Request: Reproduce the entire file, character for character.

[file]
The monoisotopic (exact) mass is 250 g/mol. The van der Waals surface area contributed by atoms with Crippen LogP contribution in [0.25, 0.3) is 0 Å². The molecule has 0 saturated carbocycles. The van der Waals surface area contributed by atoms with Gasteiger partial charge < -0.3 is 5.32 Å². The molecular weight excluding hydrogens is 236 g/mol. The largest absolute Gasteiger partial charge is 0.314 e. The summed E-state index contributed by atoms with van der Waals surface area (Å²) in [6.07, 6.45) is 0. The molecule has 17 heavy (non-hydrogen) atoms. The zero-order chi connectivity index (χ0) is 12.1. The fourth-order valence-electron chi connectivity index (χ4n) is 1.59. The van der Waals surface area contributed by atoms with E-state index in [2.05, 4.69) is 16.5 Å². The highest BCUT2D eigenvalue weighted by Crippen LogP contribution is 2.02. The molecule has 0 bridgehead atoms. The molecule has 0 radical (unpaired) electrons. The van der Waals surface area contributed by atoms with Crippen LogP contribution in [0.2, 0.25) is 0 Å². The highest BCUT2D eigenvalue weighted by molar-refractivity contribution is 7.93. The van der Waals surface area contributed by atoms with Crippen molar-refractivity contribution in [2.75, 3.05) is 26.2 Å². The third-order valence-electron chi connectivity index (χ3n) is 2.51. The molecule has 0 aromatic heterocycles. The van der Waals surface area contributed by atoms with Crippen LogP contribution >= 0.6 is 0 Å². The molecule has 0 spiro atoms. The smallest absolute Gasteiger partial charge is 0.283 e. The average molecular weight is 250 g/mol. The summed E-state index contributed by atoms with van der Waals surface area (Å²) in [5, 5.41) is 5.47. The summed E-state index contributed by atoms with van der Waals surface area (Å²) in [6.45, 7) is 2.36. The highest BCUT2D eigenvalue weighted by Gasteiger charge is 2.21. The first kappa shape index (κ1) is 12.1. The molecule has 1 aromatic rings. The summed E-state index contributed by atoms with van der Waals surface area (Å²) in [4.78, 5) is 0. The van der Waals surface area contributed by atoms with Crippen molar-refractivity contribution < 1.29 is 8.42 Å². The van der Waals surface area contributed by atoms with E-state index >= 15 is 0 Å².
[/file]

The monoisotopic (exact) mass is 250 g/mol. The van der Waals surface area contributed by atoms with Crippen LogP contribution in [0.25, 0.3) is 0 Å². The molecule has 0 saturated carbocycles. The van der Waals surface area contributed by atoms with Gasteiger partial charge < -0.3 is 5.32 Å². The molecular weight excluding hydrogens is 236 g/mol. The largest absolute Gasteiger partial charge is 0.314 e. The summed E-state index contributed by atoms with van der Waals surface area (Å²) in [6.07, 6.45) is 0. The molecule has 17 heavy (non-hydrogen) atoms. The zero-order chi connectivity index (χ0) is 12.1. The fourth-order valence-electron chi connectivity index (χ4n) is 1.59. The van der Waals surface area contributed by atoms with E-state index in [2.05, 4.69) is 16.5 Å². The highest BCUT2D eigenvalue weighted by Crippen LogP contribution is 2.02. The molecule has 0 bridgehead atoms. The molecule has 0 radical (unpaired) electrons. The van der Waals surface area contributed by atoms with Crippen LogP contribution in [0.2, 0.25) is 0 Å². The highest BCUT2D eigenvalue weighted by molar-refractivity contribution is 7.93. The van der Waals surface area contributed by atoms with Crippen molar-refractivity contribution in [2.75, 3.05) is 26.2 Å². The third-order valence-electron chi connectivity index (χ3n) is 2.51. The molecule has 0 aromatic heterocycles. The van der Waals surface area contributed by atoms with Crippen LogP contribution >= 0.6 is 0 Å². The molecule has 0 spiro atoms. The smallest absolute Gasteiger partial charge is 0.283 e. The average molecular weight is 250 g/mol. The summed E-state index contributed by atoms with van der Waals surface area (Å²) in [5, 5.41) is 5.47. The summed E-state index contributed by atoms with van der Waals surface area (Å²) in [6.45, 7) is 2.36. The highest BCUT2D eigenvalue weighted by Gasteiger charge is 2.21. The first kappa shape index (κ1) is 12.1. The molecule has 1 aromatic rings. The summed E-state index contributed by atoms with van der Waals surface area (Å²) in [4.78, 5) is 0. The van der Waals surface area contributed by atoms with Crippen molar-refractivity contribution < 1.29 is 8.42 Å². The van der Waals surface area contributed by atoms with E-state index >= 15 is 0 Å².